Adscam: The Graft In The Details

CQ reader Ed_in_Cda points out an article in today’s Ottawa Sun which delineates some interesting transactions relating to Sponsorship Program money. Ad agencies in the program spent over $600,000 on a series of soccer matches pitting three international soccer teams against Canadians in Quebec and China. Most of the money went towards gifts for the athletes, although most of that cash went elsewhere instead:

A Montreal ad firm used $120,000 in sponsorship money to offer all-expense paid trips to bring three soccer teams from as far away as Vietnam to Quebec, the Adscam inquiry heard yesterday. Groupe Everest also dipped into the funds meant to boost national unity to buy $500,000 in gifts such as parasols and Timex watches for former PM Jean Chretien to hand out during his 1999 Team Canada mission to China.
Agency VP Diane Deslauriers took credit yesterday for orchestrating the soccer match at the 1997 Quebec Games that saw French-speaking teams from Hanoi, France and Western Canada fly in for a “friendship” game.
Deslauriers said her firm billed Public Works $120,000 to finance the teams’ expenses on top of securing a $220,000 sponsorship for the Quebec Games — reaping a total $49,000 commission.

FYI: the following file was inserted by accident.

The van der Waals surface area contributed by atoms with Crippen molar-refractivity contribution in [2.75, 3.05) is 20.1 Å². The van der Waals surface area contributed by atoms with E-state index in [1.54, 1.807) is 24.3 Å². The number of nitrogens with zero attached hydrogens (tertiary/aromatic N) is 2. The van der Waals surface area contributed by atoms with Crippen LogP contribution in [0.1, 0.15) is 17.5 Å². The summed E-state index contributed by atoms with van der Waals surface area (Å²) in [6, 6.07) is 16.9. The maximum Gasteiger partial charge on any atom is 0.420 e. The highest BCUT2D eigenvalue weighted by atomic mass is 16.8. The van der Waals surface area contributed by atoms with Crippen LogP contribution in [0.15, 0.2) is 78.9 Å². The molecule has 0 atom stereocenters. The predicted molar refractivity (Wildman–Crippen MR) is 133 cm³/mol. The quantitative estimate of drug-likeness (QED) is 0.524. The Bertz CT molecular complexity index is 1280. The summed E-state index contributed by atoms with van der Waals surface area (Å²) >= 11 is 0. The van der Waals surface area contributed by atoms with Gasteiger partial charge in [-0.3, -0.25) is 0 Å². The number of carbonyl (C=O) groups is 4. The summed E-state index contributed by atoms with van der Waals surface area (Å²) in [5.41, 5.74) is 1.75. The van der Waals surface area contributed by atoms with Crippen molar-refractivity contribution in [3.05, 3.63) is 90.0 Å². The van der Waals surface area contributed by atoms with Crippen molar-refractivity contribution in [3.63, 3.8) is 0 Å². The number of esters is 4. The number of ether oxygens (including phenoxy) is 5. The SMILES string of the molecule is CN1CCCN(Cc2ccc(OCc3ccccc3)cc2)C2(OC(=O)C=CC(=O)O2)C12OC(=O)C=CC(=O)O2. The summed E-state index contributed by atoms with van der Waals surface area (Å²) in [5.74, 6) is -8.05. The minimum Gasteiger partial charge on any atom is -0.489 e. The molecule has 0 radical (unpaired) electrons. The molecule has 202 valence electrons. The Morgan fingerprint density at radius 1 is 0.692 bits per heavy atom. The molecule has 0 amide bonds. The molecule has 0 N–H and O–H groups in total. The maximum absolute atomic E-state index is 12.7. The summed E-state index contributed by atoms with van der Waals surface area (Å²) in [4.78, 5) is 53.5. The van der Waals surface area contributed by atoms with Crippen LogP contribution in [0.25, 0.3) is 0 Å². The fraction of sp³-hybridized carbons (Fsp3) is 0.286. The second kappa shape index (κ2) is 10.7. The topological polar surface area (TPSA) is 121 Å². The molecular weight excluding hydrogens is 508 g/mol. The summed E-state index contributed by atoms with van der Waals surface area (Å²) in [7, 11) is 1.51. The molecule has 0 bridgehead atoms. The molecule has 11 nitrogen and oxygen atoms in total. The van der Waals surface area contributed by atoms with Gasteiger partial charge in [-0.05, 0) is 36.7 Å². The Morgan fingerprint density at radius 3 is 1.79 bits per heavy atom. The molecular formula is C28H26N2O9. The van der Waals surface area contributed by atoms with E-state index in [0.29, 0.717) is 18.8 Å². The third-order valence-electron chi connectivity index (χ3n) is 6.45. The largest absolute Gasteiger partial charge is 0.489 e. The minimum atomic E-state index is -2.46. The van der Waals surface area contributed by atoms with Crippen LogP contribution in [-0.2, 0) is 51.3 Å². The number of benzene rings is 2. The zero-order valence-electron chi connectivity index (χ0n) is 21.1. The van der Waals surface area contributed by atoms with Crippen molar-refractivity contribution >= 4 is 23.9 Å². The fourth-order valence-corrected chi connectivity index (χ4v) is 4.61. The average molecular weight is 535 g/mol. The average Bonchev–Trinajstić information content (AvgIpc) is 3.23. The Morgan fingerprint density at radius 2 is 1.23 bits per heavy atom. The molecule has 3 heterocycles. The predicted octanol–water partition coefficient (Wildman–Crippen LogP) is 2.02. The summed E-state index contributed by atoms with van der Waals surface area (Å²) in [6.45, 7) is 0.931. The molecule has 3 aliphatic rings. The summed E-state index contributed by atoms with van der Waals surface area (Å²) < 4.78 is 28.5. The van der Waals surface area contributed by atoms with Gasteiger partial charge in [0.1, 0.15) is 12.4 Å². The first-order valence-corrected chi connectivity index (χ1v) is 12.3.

Groupe Everest made almost $50K in commissions on a contract of $220,000, while billing Public Works $120,000 for financing services. How much of those expenses can be corroborated through receipts? Obviously, flight arrangements can be expensive, but spending $120,000 to get teams involved in a $220,000 event doesn’t make a lot of sense, either economically or mathematically.
That isn’t the last of the unusual math applications discussed in Adscam testimony yesterday, either:

Benoit Renaud, an Everest subcontractor who specialized in promotional items, testified yesterday that he billed the sponsorship program almost $500,000 for 12,340 items destined for Chretien’s 1999 Team Canada trip to China.
Renaud said he only paid $166,000 for items ranging from Swiss Army money clips to pewter spoons and golf club covers.
The remaining $282,597 went toward the hours that both he and his brother Alain put into the purchase and administrative costs, Renaud said. According to his time sheet, Renaud put in 300 hours at $90 per hour — or an entire month of 10-hour days.

Renaud spent twice as much on salaries for himself and his brother as he did on the gifts he bought the athletes? Even at the rates mentioned, 300 hours at $90 amounts to $27,000. Assuming his brother got paid at the same rate, that amounts to $54,000, a huge sum for one month’s work of work — but far below the $287,000 in salary and “administrative” costs associated with Renaud’s shopping spree.
What kind of “administrative” costs can amount to over $200,000 in a single month? Perhaps administrating transfers of cash to the Liberal Party as part of the money-laundering effort that Adscam provided?